My first day at kindergarten is one I have never forgotten. Mum had driven me there and held my hand as she walked with me to the classroom. And then she left me. I was on my own, without my mum, for the first time in my life, standing in a room with not a single face that I recognised. I was frightened, and I screamed and cried, bashing the door with all the strength my 3- year-old hands could muster. This, I suspect, was my first experience of loneliness.
My home life consisted of my parents, two brothers and two cats. As I grew, I developed friendships. I joined clubs and sports teams. In time I gained workmates, and then boyfriends and went to parties. I got along well with most people. Yet there was often a sense of loneliness, even if I were in a room full of people.
I never imaged that loneliness would follow me into my marriage. But it did. Those 21 years were some of the loneliest I have lived through.
The marriage ended around the same time as many other dramatic events took place in my life, and I plummeted into a period of loss, fear and desperation. During this period Loneliness was never far from my side. When I was binge-eating, she was there. At 2 o’clock in the morning, sitting on the edge of the bed with a bottle of Jamieson’s, she was there too.
Loneliness consumed me and was destroying my life.
Help came through words spoken at self-development course. “Loneliness is not real, it is an illusion. Loneliness is a choice.”
It was many years before those words made sense to me. Eventually I saw the wisdom and truth within them. Loneliness is not real! It is a state of being, and as with any state of being, we have a choice. We can choose happiness or we can choose sadness. We can choose fear or we can choose courage. I had chosen loneliness. I wanted happiness.
Making the choice was the easy bit. Implementing it takes guts. We’re so entrenched in seeking external fixes to our problems. We busy ourselves with work and routines. We are engrossed in our devices or bingeing on Netflix. In my case I drank excessively. I also shopped indulgently. Some may seek drugs or addictive relationships. Whatever it is, we all have our ways of deflecting or avoiding the things we don’t want to see.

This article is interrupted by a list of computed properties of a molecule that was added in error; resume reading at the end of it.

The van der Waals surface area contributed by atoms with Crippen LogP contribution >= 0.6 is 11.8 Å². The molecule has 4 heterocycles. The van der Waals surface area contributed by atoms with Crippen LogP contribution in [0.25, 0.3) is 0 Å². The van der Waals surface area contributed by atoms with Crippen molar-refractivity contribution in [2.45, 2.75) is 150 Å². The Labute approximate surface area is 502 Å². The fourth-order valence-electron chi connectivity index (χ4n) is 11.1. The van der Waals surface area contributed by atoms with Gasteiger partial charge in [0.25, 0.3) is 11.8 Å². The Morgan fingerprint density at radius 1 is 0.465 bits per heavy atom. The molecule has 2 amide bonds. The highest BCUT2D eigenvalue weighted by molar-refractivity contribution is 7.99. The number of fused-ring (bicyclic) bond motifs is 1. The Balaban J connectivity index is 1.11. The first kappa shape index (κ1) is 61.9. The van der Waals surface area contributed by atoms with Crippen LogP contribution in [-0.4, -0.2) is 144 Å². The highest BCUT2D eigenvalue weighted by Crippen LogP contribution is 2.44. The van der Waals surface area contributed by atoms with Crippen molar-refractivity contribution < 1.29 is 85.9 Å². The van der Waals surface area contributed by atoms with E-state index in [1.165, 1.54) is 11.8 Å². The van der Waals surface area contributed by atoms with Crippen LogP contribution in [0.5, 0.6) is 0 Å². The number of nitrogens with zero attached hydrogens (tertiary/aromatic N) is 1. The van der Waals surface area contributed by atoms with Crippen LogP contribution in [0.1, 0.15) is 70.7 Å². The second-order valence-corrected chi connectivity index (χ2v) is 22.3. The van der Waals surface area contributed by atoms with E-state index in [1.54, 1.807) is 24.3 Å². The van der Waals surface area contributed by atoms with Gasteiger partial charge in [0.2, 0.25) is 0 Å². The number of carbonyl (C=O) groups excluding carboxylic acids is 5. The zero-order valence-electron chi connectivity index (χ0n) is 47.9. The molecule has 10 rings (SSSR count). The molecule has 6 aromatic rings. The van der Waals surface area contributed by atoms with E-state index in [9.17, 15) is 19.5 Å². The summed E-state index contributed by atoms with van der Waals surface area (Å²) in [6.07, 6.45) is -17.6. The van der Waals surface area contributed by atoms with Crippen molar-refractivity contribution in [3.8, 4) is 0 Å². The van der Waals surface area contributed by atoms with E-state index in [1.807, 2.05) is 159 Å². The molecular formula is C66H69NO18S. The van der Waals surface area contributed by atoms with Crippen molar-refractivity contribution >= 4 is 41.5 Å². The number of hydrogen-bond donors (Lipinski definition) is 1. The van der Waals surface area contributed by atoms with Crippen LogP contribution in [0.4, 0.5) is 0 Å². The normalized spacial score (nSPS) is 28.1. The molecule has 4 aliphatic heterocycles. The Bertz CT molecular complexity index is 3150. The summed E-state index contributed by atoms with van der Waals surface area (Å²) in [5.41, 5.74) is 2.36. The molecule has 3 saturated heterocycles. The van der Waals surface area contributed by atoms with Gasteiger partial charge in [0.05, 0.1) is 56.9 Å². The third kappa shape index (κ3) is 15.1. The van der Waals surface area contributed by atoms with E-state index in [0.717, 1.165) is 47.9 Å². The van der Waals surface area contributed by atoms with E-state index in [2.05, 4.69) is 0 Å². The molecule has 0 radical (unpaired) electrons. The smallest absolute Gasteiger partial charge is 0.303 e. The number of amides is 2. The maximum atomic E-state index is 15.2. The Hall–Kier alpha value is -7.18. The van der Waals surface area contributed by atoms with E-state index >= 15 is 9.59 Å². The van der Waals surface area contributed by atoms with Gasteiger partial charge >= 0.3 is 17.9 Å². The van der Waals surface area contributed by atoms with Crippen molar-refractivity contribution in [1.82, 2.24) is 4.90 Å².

External options don’t work. They do for a while. But eventually they don’t. Loneliness always returns and we either up the dosage (ie increase the drinking) or we seek other options.
All the while we ignore the only thing that works:- Introspection. Looking within ourselves. Observing without judgement. Taking courage to see what needs to be seen.
When we look inside, we get to see stories we’ve been telling ourselves our entire lifetime. My stories started in the kindergarten. They continued with the story that my mother didn’t love me. In time, new stories came along. I was the black sheep of the family. Nobody understood me. I was different. For 48 years I had been creating new stories and repeating old ones. I learned how to layer stories upon stories. What I didn’t know was that every story added another block to the invisible wall I was building around me. With enough stories, the wall became a fortress, designed to protect me from the world outside. Everyday my fortress fed me “evidence” of my loneliness.
And then I saw the illusion. My fortress was not real. It was nothing more than a compilation of fabricated stories accumulated over many years, all self-created. None of it real.
I had lost all Connection – with anyone or anything. I had cut myself off from the rest of the world. Nobody had done it to me. I had done it to myself.
It was time to make a fresh choice.
I started with Connection. Real Connection. Not “likes” on social media. First, I had to reconnect with myself. Letting go of the stories helped. I had to see my love affair with self-absorption, for that is not connection. I learned that true connection comes when we consider others ahead of ourselves. I learned to enquire and listen to what others were saying, without rushing to talk about myself. (That’s wasn’t always easy!)
Preethaji, Co-founder of O&O Academy says: “Connection is where you feel the other, and feel felt by the other.” Unless and until that occurs, there is no connection. There is merely conversation.
Only through connection will the illusion of loneliness be exposed. And only then can we choose how we want to live our lives. I chose Happiness. What do you choose?
Gael Gordon lives in New Zealand and is a Professional Coach and Business Consultant. Sign up free to her website www.gaelgordonblog.com to receive her latest blogs.